Michael Nielsen, the International Road Transport Union's general delegate to the EU, was focused entirely on the interests of his members. "We have a voluntary commitment to reduce CO2 by 30% by 2030 so if they want to reduce it by 60% in 2050 that could be achievable," he said.

"But we don't believe that the disguised forced modal shift that they're now introducing again for road freight over 300km will achieve that. What can we say but good luck! They tried it once before in 2001, they will probably try it again and our hope and even request to the Commission is that they will not lose a lot of money trying," Nielsen said.

"We welcome that they are looking at all transport, including private cars. The Eurovignette revision at the moment means that we in the road transport sector are going to pay for our externalities – noise, pollution – and private car users are not. We believe that we should have an integrated approach," he added.

"We're a bit dependent on diesel. If you have a 44 tonne truck, it is impossible to electrify it in an efficient and affordable manner. We haven't seen any alternative fuels that can do the same as diesel. We're not against alternatives but we just don't see them today," he said.

"If we had tougher efficiency standards in place and an obligation to use less energy then the costs of moving to a more efficient transport system would be far less for consumers," Brook Riley, climate justice and energy spokesman for Friends of the Earth, told EURACTIV.

"A very dangerous trend that we're seeing is the use of biofuels/agrifuels for air transport. We're not going to achieve a sustainable transport system by relying on these. It's interesting that this White Paper is coming out at more or less exactly the same time as the energy efficiency plan and the low-carbon roadmap for 2050."

"If the EU did propose a binding target on energy savings, it would have a strong knock-on effect on transport because it would be a real policy driver forcing us to develop much more efficient vehicles and to prioritise much better and more user-friendly rail over road and air transport," Riley concluded.

Claudio Bertelli, global business development manager at Honeywell's renewable energy division, hailed the Commission's targets for aviation fuels. "Advanced biofuels will be able to deliver a low overall environmental footprint, in terms of climate impact and air pollution," he commented.

"Contrary to first-generation biofuels, they are fully compatible with the existing infrastructure and advanced engine designs. Regrettably, to date EU policies seem to build on the legacy of first-generation biofuels, e.g. by using them as a reference. This discourages investment in new industrial scale advanced biofuel plants."

Said el-Khadraoui, a Socialist MEP and a member of the European Parliament's transport committee told EURACTIV: "What we want to achieve is a decarbonised transport system sooner rather than later. In order to achieve that you need a mixture of policies and instruments, and the polluter pays principle is a very important element in this."

"Currently we are reviewing the Eurovignette Directive which is about charging heavy goods vehicles and we want to introduce a rule for the internalisation of external costs and this would be a first step towards the polluter pays principle in the transport sector. You have to give the right price signals to the transport sector in order to become more efficient and avoid some pollution of course. But you also need to invest in research and development, and infrastructure and transport apart from roads."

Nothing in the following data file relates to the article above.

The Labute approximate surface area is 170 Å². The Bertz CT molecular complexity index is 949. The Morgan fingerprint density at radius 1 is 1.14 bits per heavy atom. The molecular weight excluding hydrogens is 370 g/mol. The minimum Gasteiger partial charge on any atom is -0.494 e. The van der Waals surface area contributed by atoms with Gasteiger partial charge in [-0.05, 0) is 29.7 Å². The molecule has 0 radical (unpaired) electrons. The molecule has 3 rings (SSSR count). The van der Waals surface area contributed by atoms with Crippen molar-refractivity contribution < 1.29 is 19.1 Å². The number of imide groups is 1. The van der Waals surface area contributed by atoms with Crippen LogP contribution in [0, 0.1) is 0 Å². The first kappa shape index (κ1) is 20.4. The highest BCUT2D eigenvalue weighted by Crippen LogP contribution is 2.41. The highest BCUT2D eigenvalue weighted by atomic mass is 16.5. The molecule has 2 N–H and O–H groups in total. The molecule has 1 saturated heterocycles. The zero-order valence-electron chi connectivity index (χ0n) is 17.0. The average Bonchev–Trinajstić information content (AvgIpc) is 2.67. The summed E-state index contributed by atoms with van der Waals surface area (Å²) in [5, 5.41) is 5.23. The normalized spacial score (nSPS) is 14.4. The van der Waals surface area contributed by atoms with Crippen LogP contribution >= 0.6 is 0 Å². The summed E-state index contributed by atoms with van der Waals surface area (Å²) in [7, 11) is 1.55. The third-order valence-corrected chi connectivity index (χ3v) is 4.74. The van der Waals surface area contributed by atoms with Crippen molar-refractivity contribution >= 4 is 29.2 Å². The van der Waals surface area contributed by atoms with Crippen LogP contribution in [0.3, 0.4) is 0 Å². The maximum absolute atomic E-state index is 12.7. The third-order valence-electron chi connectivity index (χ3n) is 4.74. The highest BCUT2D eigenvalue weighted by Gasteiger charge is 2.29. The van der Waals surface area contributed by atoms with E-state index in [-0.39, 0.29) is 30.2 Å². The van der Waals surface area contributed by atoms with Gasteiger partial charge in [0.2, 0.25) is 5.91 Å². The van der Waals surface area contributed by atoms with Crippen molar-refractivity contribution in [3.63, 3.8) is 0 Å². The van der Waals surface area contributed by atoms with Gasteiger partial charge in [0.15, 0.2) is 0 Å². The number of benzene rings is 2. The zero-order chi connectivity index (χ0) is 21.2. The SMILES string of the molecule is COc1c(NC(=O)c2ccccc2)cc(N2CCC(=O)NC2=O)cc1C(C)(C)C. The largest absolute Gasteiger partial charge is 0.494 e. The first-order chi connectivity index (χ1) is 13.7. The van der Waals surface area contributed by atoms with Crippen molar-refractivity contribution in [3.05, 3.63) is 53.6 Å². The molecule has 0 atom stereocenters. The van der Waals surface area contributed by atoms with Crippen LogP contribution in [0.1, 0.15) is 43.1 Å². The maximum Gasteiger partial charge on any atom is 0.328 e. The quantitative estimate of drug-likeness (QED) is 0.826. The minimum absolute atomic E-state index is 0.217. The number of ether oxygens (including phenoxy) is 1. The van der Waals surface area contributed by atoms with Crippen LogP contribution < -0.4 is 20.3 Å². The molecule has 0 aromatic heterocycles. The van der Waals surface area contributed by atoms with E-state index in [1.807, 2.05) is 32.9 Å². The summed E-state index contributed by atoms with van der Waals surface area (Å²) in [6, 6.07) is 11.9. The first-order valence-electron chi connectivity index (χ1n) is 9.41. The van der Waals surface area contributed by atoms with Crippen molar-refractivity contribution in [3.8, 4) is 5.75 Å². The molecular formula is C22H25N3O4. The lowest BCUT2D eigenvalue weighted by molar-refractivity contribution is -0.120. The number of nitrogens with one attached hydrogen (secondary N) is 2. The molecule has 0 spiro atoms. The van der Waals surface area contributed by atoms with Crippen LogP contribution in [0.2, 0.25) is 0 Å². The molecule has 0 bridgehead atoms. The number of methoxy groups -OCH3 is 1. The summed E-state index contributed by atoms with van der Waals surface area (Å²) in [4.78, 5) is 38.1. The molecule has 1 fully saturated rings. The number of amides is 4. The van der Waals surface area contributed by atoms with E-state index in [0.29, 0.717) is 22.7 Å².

Hendrik Abma, executive director of European Rail Infrastructure Managers (EIM), said: "The relationship between rail and other modes of transport will be increasingly complementary in the future, with rail using its obvious strengths over long distances. In particular, the rail sector is firmly committed to improve quality and reliability of freight transport through an effective and timely implementation of the Rail Freight Corridors Regulation. Therefore we welcome innovative initiatives from national governments and transport stakeholders to help multi-modality come true." 

Andrew Davis, of Britain's Environmental Transport Association, supported the Commission's statements on road charging. "We welcome it," he told EURACTIV. "We think that buses should pay for it too. If you have congestion charging then everyone that causes congestion should pay for it in the [right] proportion. We understand that in the early years that might not be a political runner but are mindful that it's best to get there in the end."  

But he was less enthusiastic about government funding for public transport. "We believe that industry has to be very careful when the government intervenes in funding at all," he said.

"The best judgements are made within the market. Investing in public transport doesn't reduce congestion. If you look at the amount of money Paris has spent on its public transport system, they seem to have just as much congestion as London. The way to deduce congestion is by charging for it. It's politically unpalatable of course but necessary."

Kallistratos Dionelis, Secretary General of the European Association of tolled road infrastructures operators (ASECAP) said that “passenger cars and hauliers should pay the real costs of the infrastructures, and that the polluters should pay for the externalities they cause. ASECAP is satisfied that the smart pricing is commonly recognised as the mean towards a greener transport environment, and promises that in this environment the tolled motorways will lead.”


In 2001, the European Commission presented a White Paper proposing 60 measures to overhaul the EU's transport policy by 2010 in order to make it more sustainable and avoid huge economic losses caused by congestion, pollution and accidents.

A 2006 mid-term update of the strategy attempted to re-balance the policy towards economic objectives. 

In June 2009, the Commission presented a communication on a sustainable future for transport, which called for an integrated, technology-led and user-friendly sustainable transport system after 2010. It attempted to identify policy options for the next White Paper in 2010.

A first draft of the paper had already emerged in autumn 2010.